The first of three minimum wage increases approved by Virginia lawmakers will take effect Saturday, guaranteeing the state’s lowest paid workers an hourly rate of $9.50 an hour.
While some businesses warned the hikes will force them to layoff workers and cut hours, low-wage employees celebrated the coming raises.
“I just feel like we deserve it,” said Jenee Long, who until recently was paid just over the current minimum of $7.25 an hour making sandwiches at a Subway franchise in Richmond. “Luckily, I had family to take care of me, because how would I pay rent?”
The last minimum wage increase in Virginia came courtesy of the federal government more than a decade ago in 2009, when Congress raised the wage floor to $7.25.
While 29 states and the District of Columbia have opted to raise their state minimum above the federal minimum, the idea was a nonstarter in Virginia until 2020, when Democrats took majorities in the General Assembly for the first time in more than 20 years.
Last year the party adopted a phased plan that includes a second increase to $11 an hour on Jan. 1, 2022, before rising again to $12 an hour in 2023. At that point, lawmakers said they would study the impact and decide whether further increases are warranted.
The decision was unanimously opposed by Republicans and some of the state’s largest business groups, which warn that it will have the biggest impact on restaurant, retail and entertainment industries that were hardest hit by the COVID-19 pandemic.
“Small business owners are simply trying to survive and can’t afford additional costs,” said Nicole Riley, who leads the Virginia chapter of the National Federation for Independent Businesses.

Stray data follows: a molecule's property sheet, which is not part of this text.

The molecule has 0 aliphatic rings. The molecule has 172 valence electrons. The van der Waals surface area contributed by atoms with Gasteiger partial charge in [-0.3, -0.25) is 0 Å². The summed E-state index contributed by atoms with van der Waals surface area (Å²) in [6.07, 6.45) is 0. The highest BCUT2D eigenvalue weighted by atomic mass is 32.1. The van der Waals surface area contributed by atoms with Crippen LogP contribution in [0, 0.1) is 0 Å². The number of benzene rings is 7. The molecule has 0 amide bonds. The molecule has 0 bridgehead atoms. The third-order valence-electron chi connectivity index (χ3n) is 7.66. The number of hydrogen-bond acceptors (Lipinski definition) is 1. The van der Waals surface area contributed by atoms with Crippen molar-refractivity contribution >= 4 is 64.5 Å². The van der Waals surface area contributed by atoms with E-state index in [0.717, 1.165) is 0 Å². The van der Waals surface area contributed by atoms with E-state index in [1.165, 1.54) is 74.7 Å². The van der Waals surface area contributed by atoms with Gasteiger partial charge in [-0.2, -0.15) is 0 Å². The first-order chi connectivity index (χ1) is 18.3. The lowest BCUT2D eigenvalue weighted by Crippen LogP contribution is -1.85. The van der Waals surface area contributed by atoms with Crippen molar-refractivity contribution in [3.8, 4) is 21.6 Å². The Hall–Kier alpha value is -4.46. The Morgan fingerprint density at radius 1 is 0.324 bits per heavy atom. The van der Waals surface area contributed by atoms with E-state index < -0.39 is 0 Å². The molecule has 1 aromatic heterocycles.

She cautioned that while the number of employees who are paid at the federal minimum is relatively small — federal statistics put the number at about 15,000 in Virginia — it could force employers to raise wages for all workers.
“That’s something that kind of gets lost, when you raise that floor — it puts a lot of pressure for you to raise it for all your employees,” she said. “I just think folks need to understand small biz owners aren’t made out of money, they have to figure out this increase in labor costs as part of their budget.”
Not all business owners oppose the increase.
Gina Schaefer owns Old Town Ace Hardware in Alexandria and employs 250 people across stores in Virginia, D.C., and Maryland. A member of the group Business for a Fair Minimum Wage, she said her lowest paid employees earn at least $15 an hour.
“For the past eight years, we have paid our folks in Virginia much higher than the Virginia minimum wage and I’m still in business,” she said.
Her motivation is twofold. First, she said she wants her employees to have better lives. Second, the more people earn, the more they can afford to spend at her and other businesses.
“It’s easy as a boss to say I want to pay as cheaply as possible so I can make as much money as possible, but I don’t think as humans we can do that,” she said. “We have a responsibility to help create better communities.”
Back in Richmond, Long quit her job at Subway and now earns about $10 an hour working at a clothing retailer. She said that while the bump this week won’t change her paycheck, the Jan. 1 increase to $11 an hour will. She’s looking forward to it.
“People work hard,” she said. “Especially in these retail stores.”